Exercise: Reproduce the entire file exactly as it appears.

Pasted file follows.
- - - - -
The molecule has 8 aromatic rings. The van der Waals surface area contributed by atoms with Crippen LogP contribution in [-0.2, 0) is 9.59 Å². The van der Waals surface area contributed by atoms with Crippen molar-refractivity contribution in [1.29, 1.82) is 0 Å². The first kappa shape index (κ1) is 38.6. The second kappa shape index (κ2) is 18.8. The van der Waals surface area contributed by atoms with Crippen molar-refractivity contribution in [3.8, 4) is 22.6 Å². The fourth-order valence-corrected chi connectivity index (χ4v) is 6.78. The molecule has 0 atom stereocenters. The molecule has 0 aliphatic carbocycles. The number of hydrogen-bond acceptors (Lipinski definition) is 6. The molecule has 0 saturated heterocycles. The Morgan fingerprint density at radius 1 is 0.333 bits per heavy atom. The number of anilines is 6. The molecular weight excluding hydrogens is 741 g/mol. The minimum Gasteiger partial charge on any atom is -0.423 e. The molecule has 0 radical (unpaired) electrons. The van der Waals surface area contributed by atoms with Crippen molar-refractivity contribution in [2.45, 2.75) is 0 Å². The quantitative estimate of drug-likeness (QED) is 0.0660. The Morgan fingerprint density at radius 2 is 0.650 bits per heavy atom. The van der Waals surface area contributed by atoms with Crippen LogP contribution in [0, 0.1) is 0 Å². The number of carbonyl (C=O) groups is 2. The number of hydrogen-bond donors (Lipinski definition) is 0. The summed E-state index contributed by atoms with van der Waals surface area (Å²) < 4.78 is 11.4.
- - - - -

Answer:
The molecule has 8 aromatic rings. The van der Waals surface area contributed by atoms with Crippen LogP contribution in [-0.2, 0) is 9.59 Å². The van der Waals surface area contributed by atoms with Crippen molar-refractivity contribution in [1.29, 1.82) is 0 Å². The first kappa shape index (κ1) is 38.6. The second kappa shape index (κ2) is 18.8. The van der Waals surface area contributed by atoms with Crippen molar-refractivity contribution in [3.8, 4) is 22.6 Å². The fourth-order valence-corrected chi connectivity index (χ4v) is 6.78. The molecule has 0 atom stereocenters. The molecule has 0 aliphatic carbocycles. The number of hydrogen-bond acceptors (Lipinski definition) is 6. The molecule has 0 saturated heterocycles. The Morgan fingerprint density at radius 1 is 0.333 bits per heavy atom. The number of anilines is 6. The molecular weight excluding hydrogens is 741 g/mol. The minimum Gasteiger partial charge on any atom is -0.423 e. The molecule has 0 radical (unpaired) electrons. The van der Waals surface area contributed by atoms with Crippen molar-refractivity contribution in [2.45, 2.75) is 0 Å². The quantitative estimate of drug-likeness (QED) is 0.0660. The Morgan fingerprint density at radius 2 is 0.650 bits per heavy atom. The van der Waals surface area contributed by atoms with Crippen LogP contribution in [0, 0.1) is 0 Å². The number of carbonyl (C=O) groups is 2. The number of hydrogen-bond donors (Lipinski definition) is 0. The summed E-state index contributed by atoms with van der Waals surface area (Å²) < 4.78 is 11.4.